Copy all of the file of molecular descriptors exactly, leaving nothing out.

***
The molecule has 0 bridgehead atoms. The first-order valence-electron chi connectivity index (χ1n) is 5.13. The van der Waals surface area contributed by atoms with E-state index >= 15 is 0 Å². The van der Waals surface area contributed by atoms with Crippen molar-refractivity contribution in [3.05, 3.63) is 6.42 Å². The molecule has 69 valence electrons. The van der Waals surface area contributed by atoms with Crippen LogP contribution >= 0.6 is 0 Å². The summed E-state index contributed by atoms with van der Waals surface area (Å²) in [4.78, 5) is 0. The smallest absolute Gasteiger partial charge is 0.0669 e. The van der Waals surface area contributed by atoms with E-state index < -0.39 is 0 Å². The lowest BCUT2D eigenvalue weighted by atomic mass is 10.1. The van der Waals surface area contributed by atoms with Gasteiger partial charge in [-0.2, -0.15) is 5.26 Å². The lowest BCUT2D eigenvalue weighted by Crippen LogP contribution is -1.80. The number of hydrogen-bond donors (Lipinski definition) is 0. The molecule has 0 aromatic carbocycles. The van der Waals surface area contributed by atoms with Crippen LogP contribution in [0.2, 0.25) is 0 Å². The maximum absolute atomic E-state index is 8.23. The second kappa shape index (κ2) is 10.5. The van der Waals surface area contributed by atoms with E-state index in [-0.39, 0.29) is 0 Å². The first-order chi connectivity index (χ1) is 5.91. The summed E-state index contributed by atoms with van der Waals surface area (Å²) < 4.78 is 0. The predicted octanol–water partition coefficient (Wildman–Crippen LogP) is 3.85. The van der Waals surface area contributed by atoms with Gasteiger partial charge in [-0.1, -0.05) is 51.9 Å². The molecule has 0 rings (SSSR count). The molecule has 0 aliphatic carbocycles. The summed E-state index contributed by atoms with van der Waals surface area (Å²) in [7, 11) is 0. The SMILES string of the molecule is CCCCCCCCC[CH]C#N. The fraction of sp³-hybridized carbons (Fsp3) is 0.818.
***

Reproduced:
The molecule has 0 bridgehead atoms. The first-order valence-electron chi connectivity index (χ1n) is 5.13. The van der Waals surface area contributed by atoms with E-state index >= 15 is 0 Å². The van der Waals surface area contributed by atoms with Crippen molar-refractivity contribution in [3.05, 3.63) is 6.42 Å². The molecule has 69 valence electrons. The van der Waals surface area contributed by atoms with Crippen LogP contribution >= 0.6 is 0 Å². The summed E-state index contributed by atoms with van der Waals surface area (Å²) in [4.78, 5) is 0. The smallest absolute Gasteiger partial charge is 0.0669 e. The van der Waals surface area contributed by atoms with E-state index < -0.39 is 0 Å². The lowest BCUT2D eigenvalue weighted by atomic mass is 10.1. The van der Waals surface area contributed by atoms with Gasteiger partial charge in [-0.2, -0.15) is 5.26 Å². The lowest BCUT2D eigenvalue weighted by Crippen LogP contribution is -1.80. The number of hydrogen-bond donors (Lipinski definition) is 0. The molecule has 0 aromatic carbocycles. The van der Waals surface area contributed by atoms with Crippen LogP contribution in [0.2, 0.25) is 0 Å². The maximum absolute atomic E-state index is 8.23. The second kappa shape index (κ2) is 10.5. The van der Waals surface area contributed by atoms with E-state index in [-0.39, 0.29) is 0 Å². The first-order chi connectivity index (χ1) is 5.91. The summed E-state index contributed by atoms with van der Waals surface area (Å²) < 4.78 is 0. The predicted octanol–water partition coefficient (Wildman–Crippen LogP) is 3.85. The van der Waals surface area contributed by atoms with Gasteiger partial charge in [-0.1, -0.05) is 51.9 Å². The molecule has 0 rings (SSSR count). The molecule has 0 aliphatic carbocycles. The summed E-state index contributed by atoms with van der Waals surface area (Å²) in [7, 11) is 0. The SMILES string of the molecule is CCCCCCCCC[CH]C#N. The fraction of sp³-hybridized carbons (Fsp3) is 0.818.